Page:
Romain Grosjean has credited the halo with saving his life following a horrific crash on the opening lap of the Bahrain Grand Prix.
The halo proved a divisive topic when introduced into Formula 1 in 2018, and we want to know your opinion on the device in the wake of recent events in this week’s Pirtek Poll.
Following the incident in which the Frenchman escaped with little more than burns to his hands, Ross Brawn, F1’s Managing Director, Motorsport, suggested it was the halo which saved his life, and that similar incidents previously had proved fatal.
Indeed, the incident which claimed the life of Francois Cevert at the 1973 United States Grand Prix shared similarities.
Cevert’s Tyrrell left the road in the Esses at Watkins Glen, and pierced the armco barrier on drivers’ left, though in that instance the Frenchman did not survive.
The sport has come a long way since then, with significantly improved safety standards for both cars and circuits.
One of the most controversial of these was the halo, which was designed to offer improved protection for a driver’s head – one of the last remaining vulnerabilities for open-wheel competitors.
Prior to its introduction it faced heavy criticism from purists who argued the inherent dangers of motorsport could never be regulated away.
There were even complaints about the aesthetics, together with other concerns relating to practicalities such as driver visibility and access in an emergency.
Damon Hill, 1996 world champion, was one of those vocal in his dislike of the device, though in the wake of Grosjean’s crash was open in reversing his opinion.
“I think many of us old fart drivers perhaps thought the halo was perhaps a little bit going too far on the safety front, looked pretty ugly, but I tell you what, it’s a lot prettier seeing a guy get out after an incident like that,” Hill said on Sky Sports.
Ironically, the necessity for increased head protection came to the fore in the mid-1990s, specifically after the 1994 San Marino Grand Prix which saw both Roland Ratzenberger and Ayrton Senna perish.
Hill was Senna’s team-mate at Williams that season and had seen first hand the outcome of a lack of head protection.
Quickly after that fateful weekend in San Marino, Sauber introduced higher cockpit sides before it was mandated into the regulations in subsequent seasons.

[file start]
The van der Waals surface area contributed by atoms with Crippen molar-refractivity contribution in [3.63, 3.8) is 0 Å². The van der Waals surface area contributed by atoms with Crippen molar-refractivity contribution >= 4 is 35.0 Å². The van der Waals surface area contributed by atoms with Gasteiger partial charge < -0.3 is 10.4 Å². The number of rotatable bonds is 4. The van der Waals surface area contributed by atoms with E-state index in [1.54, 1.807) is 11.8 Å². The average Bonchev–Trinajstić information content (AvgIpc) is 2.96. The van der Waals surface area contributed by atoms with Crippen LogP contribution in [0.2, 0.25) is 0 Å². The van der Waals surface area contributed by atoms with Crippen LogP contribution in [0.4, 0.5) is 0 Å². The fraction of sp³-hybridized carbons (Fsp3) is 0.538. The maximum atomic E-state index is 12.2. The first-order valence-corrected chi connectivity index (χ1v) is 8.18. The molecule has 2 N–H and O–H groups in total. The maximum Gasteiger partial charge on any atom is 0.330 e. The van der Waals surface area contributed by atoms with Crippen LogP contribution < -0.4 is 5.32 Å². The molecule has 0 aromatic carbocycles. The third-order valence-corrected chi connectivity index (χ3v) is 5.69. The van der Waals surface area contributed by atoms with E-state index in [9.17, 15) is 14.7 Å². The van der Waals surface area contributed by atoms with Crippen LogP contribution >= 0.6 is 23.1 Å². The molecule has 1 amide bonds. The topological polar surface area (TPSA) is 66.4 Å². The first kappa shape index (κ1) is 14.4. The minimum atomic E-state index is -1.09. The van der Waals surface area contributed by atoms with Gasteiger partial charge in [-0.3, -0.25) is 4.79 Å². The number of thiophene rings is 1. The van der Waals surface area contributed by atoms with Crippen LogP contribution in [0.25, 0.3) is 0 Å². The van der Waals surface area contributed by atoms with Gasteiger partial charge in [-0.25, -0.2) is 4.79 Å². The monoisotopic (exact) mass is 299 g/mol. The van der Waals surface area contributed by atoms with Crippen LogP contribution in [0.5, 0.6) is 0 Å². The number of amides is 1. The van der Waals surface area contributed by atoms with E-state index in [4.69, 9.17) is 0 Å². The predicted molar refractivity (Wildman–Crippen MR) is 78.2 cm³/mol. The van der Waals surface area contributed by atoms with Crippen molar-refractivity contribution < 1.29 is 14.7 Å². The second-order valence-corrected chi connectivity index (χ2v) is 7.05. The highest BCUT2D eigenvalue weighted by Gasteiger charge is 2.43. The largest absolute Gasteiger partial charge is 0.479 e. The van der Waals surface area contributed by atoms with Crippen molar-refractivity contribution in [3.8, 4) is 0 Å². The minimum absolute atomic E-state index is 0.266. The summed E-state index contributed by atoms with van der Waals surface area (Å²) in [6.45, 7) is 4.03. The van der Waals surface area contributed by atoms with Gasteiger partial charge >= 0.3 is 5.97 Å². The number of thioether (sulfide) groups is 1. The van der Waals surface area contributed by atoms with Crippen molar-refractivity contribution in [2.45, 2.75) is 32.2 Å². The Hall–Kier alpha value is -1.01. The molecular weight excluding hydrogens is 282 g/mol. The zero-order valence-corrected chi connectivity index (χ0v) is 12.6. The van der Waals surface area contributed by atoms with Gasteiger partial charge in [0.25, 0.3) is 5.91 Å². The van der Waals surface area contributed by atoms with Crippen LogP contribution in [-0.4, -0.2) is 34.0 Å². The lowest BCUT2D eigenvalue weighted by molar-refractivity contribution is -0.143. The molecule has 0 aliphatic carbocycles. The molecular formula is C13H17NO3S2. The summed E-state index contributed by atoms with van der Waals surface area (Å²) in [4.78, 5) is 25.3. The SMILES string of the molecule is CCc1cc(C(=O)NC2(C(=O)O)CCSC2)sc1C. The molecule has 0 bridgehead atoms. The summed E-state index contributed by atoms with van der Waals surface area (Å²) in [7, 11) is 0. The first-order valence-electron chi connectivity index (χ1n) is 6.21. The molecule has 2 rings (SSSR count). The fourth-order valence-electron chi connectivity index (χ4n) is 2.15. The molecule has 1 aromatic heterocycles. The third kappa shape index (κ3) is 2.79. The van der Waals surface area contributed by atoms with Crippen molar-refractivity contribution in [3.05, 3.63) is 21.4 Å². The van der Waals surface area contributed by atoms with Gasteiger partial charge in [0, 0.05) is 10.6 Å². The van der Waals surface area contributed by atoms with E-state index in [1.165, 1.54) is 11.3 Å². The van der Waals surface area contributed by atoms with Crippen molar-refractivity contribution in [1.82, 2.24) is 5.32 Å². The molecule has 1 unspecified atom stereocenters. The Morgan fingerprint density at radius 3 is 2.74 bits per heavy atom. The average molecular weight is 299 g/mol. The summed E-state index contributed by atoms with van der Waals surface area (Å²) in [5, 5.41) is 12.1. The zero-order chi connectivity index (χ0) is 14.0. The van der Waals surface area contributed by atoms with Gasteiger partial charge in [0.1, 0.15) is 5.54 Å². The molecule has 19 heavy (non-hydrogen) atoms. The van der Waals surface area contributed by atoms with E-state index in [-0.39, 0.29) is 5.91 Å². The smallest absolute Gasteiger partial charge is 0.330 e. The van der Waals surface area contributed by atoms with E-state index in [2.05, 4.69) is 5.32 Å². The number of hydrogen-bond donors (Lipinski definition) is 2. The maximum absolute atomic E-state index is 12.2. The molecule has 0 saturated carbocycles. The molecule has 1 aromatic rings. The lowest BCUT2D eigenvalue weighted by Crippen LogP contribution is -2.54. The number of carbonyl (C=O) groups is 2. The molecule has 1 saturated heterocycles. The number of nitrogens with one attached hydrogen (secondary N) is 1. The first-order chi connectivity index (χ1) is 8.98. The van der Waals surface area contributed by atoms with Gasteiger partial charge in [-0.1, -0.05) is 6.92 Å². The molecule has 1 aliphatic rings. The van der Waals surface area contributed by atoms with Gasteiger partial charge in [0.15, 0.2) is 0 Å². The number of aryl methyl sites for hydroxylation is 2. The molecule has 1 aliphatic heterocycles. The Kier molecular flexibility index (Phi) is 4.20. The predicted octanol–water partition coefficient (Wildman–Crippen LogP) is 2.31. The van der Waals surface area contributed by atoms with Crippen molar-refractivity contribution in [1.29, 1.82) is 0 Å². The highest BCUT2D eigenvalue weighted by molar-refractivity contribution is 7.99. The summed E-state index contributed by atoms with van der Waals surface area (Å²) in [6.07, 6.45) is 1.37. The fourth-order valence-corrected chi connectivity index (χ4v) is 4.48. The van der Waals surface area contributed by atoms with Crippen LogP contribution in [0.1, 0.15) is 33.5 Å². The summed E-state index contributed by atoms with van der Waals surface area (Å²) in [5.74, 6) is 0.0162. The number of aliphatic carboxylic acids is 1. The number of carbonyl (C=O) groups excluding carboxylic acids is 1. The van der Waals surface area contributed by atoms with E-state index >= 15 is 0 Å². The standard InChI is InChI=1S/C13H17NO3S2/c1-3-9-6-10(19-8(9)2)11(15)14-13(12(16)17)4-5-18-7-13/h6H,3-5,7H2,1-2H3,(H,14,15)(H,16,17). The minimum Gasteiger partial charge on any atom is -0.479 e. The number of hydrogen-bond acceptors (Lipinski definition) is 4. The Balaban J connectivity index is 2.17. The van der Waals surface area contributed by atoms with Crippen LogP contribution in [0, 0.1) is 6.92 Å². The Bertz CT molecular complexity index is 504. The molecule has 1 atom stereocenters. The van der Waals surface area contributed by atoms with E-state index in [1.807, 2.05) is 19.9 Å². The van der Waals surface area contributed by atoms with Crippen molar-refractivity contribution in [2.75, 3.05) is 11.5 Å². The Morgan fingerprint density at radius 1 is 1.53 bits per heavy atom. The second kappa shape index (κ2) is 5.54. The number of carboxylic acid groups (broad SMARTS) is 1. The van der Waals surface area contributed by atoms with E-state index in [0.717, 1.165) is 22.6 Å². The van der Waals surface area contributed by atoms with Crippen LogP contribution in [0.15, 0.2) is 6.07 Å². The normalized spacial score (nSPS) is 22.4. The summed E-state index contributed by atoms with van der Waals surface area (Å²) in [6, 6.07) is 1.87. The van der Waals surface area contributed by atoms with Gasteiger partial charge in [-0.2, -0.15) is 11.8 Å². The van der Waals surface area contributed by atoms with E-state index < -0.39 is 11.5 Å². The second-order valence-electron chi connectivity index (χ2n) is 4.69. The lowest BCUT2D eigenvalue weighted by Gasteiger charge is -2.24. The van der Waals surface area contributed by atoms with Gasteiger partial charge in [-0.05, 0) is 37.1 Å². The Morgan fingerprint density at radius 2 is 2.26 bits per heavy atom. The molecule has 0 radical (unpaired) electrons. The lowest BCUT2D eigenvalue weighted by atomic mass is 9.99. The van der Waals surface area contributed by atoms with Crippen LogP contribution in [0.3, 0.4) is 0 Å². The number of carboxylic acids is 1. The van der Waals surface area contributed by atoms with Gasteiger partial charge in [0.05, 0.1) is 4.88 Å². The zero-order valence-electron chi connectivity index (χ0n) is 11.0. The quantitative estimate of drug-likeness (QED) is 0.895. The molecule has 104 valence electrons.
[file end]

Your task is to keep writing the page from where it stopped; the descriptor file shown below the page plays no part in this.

The halo is the latest extension of that, offering increased protection to the front and top of a driver.
Now in its third season of use in Formula 1, Grosjean’s crash is the most obvious example of its value, but it’s not the only one.
As recently as the Belgian Grand Prix, George Russell praised the halo for protecting him when a wheel from Antonio Giovonazzi’s Alfa Romeo struck his car.
Both cars were instant retirements, with replays showing how close Alonso’s car came to making contact with Leclerc’s head as it skirted over the top of the halo.
Earlier that year, Brendon Hartley was fortunate the halo was in place when he suffered suspension failure during practice at the British Grand Prix.
In that instance, a passenger in the car, the cockpit of Hartley’s Toro Rosso made contact with the tyre barrier but, crucially, he was protected.
Similarly, Giovinazzi spun at Pouhon during the 2019 Belgian Grand Prix, his car becoming lodged in the tyre barrier but was kept clear of the Italian by the halo.
The halo then, on the surface, has had a positive impact since its introduction, and that’s only accounting for Formula 1.
Other categories have introduced it too, such as Formula 2, Formula 3, S5000, while IndyCar has its own variation it dubs the aeroscreen.
Among the current grid, opinion is unanimous in support of the device, with multiple drivers crediting Grosjean’s survival to the presence of the halo.
Given its track record, and in particular its role in Grosjean’s terrifying incident, has your opinion of the halo changed?
Cast your vote below in this week’s Pirtek Poll.